"It used to be all divers here, most for five or six months at a time, just here to have fun diving and relax. You'd dive all day and have a beer or two with your mates after dinner. But now...you've heard of Ibiza, yeah? That's the scene we're headed for. People come for a few days at a time, and they just want to party...and be entertained. Did you see the bowling alley down the street, and the mini golf course? Unbelievable. Did you know they're doing elephant trekking down at Jansom Bay?"
I nodded. The flyers for it were everywhere.
"I heard rumors but didn't believe it until my mate saw the elephant getting off the night boat. Like the bloody circus is coming to town...." He shook his head. "You know, the number one cause of death on the island used to be coconuts falling on people's heads. Now it's motorbike accidents - most involving alcohol."
I believed it. This is a bit of a crazy place to ride a motorbike completely sober. The single concrete road connecting Chalok to Mae Hat and Sairee is narrow and crowded but people fly down it, Thais and farang
alike. The sôngthâew drivers are the worst, though. They essentially own the road, and they pay little heed to motorbikes - especially farang on motorbikes. Accidents and injuries are appallingly common. Cuts and bruises are seen so often on travelers returning from the islands that they're jokingly called "the farang badge." As more roads throughout the islands get paved, high speed crashes are overtaking low-speed spills. Paul told me of pulling a bloodied motorcyclist out of a ditch after he hit a sôngthâew full-on at high speed. He was still drunk from the night before.
I wish I had a chance to know the old Koh Tao. But for all the gripes of Paul and other veterans, Koh Tao is still a pretty nice place. The worst overdevelopment is pretty localized. The party scene is mostly confined to Mae Hat. There are plenty of quiet coves with beautiful beaches perfect for lazing the day away under the shade of a palm tree. And Koh Tao's original attractions, the clear waters and coral reefs teeming with marine life, are as spectacular as ever.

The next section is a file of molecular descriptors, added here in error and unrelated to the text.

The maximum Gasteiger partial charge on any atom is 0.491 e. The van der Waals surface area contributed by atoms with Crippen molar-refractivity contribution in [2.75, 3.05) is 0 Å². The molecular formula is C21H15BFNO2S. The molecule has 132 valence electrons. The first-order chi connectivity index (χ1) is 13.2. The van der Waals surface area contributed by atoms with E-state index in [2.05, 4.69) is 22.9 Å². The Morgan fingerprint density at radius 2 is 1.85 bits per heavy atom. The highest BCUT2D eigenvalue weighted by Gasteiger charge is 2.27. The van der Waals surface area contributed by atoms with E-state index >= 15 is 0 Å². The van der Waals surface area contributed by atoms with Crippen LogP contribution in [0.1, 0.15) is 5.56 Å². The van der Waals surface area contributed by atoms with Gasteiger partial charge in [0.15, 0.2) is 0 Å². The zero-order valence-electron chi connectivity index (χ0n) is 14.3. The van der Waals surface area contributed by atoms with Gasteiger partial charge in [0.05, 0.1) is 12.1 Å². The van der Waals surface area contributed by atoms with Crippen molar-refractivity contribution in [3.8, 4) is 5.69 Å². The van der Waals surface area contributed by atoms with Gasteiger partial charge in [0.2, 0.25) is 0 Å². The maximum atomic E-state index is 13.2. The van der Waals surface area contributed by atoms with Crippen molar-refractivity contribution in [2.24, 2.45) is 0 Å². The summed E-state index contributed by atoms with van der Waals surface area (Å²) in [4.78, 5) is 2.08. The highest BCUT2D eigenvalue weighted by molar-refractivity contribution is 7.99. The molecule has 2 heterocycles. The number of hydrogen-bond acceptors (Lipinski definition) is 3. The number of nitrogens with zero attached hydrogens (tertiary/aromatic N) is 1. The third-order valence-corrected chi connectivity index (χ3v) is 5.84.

Island life was supremely relaxing. We went to sleep to the crash of waves and woke every morning to a cacophony of cicadas, roosters, and jungle birds. We'd ride to Mae Hat for breakfast, enjoying the cool morning air. We'd find a nice stretch of beach for the morning and wade or swim, walk, take pictures, read, whatever. I hired snorkel gear for a few days and found the marine life to be amazingly diverse and colorful. In the afternoons we'd return to "our" west-facing beach and enjoy the breeze as the setting sun turned the island golden and the sky red. The restaurants were all open-air with stunning viewpoints, and you'd eat at low tables while sitting on cushions on the floor. The food was uniformly delicious. There is still paradise left to be had on Koh Tao.
For how long? Who knows. The word is out and the masses are coming. Dawn was reading Alex Garland's book "The Beach" on this trip. One of the central themes of that book is the hypocrisy of backpackers and other self-proclaimed "independent travelers" searching out the ideal unspoilt paradise, consuming it to death, and then complaining that it's "too crowded" or "too touristy." Already, backpackers "in the know" favor Laos and Cambodia over Thailand; word on the street is that Cambodia has islands that are marvelously beautiful, uncrowded, and cheap. Koh Tao, it seems, is yesterday's news.
We left Koh Tao on Lomprayah's high-speed catamaran. It only takes ninety minutes to cover the distance that takes the night boat six hours, and zips 240 passengers along in air conditioned comfort. Lomprayah recently took delivery of a third, larger ship, and they have plans for growth in their service to Koh Tao, Koh Pha-ngan, and Koh Samui. As we cruised out into the Gulf of Thailand, I looked back to see Koh Tao receding into the distance. Within a few minutes the people on the pier were indistinguishable. Then the sôngthâew and moterbikes faded, then the bungalows and shops and bars. Finally there was only the island, as it was in the beginning - a jewel shimmering in the Gulf of Thailand.